How to survive on a plinth

Hinemoana Baker

I asked a number of horses and hanged dictators of history

and some of the big-name gods and goddesses.

The dog who waited on that train platform,

a statue even then among the commuters.

When all I could find were fountains

I asked the thing with the tail and lifelike scales

glinting in the water’s fall and the small children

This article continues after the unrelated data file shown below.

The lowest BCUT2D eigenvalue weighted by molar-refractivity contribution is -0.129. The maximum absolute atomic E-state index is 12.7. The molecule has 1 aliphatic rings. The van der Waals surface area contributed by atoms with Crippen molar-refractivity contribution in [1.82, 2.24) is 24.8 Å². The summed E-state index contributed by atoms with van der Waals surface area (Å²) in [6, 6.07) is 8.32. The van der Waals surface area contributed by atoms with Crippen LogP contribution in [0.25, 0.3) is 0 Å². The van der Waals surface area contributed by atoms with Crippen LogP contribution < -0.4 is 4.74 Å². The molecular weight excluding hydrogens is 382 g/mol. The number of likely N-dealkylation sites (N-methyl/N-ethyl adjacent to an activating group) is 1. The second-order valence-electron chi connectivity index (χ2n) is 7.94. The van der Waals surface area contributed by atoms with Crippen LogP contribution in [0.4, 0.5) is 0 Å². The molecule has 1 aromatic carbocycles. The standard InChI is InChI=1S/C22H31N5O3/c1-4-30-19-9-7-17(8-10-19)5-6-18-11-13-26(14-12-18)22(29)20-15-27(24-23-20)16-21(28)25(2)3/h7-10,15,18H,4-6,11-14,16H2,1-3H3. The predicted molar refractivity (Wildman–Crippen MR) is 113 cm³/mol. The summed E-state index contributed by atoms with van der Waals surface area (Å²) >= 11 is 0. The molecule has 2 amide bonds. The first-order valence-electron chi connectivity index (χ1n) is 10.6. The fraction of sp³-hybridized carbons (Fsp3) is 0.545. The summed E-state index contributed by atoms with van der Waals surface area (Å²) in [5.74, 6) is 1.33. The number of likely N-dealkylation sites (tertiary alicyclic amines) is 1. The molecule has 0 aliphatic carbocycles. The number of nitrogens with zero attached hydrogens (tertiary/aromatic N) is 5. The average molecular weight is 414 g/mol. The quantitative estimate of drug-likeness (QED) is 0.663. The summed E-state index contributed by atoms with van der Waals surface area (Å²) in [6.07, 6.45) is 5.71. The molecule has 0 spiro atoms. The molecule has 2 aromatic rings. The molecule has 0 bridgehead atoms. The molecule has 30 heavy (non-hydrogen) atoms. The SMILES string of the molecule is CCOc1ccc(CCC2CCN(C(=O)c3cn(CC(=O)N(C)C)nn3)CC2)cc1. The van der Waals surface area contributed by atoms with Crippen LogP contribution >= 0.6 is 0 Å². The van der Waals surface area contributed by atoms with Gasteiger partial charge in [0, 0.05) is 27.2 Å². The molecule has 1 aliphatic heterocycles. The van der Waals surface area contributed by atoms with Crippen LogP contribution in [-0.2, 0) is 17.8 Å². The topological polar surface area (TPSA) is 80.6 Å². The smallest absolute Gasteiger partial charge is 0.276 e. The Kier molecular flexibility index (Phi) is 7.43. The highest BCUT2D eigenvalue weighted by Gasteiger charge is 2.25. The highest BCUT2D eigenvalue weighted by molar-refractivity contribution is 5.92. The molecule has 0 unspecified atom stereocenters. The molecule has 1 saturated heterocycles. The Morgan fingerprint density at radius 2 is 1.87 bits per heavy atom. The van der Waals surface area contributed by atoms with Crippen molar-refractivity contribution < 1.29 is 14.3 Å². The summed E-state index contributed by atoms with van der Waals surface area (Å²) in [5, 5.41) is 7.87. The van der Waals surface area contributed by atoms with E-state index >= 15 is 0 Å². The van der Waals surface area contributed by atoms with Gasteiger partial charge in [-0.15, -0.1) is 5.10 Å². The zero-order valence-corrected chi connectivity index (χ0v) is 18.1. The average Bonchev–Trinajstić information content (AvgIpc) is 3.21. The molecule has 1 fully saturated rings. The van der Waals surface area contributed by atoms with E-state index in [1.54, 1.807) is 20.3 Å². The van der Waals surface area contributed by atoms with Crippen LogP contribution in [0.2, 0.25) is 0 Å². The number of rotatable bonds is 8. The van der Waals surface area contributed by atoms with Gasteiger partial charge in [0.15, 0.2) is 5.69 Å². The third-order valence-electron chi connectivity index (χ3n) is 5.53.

emptying that same water from pots and urns

and seashells and their own bladders

for centuries into the seasonal air.

I asked the woman at the top of the composition

who named the whole place

and the one whose dress is a lace of language

and the rugby team, the graveyard angels and

their loyal pigeons, silent lions.

I asked a gryphon, a huntaway, a bear,

the man squinting his open eye into his camera

and the other man who walked accidentally into shot.

The soldiers with quiet bayonets

pointing at their acres of paving.

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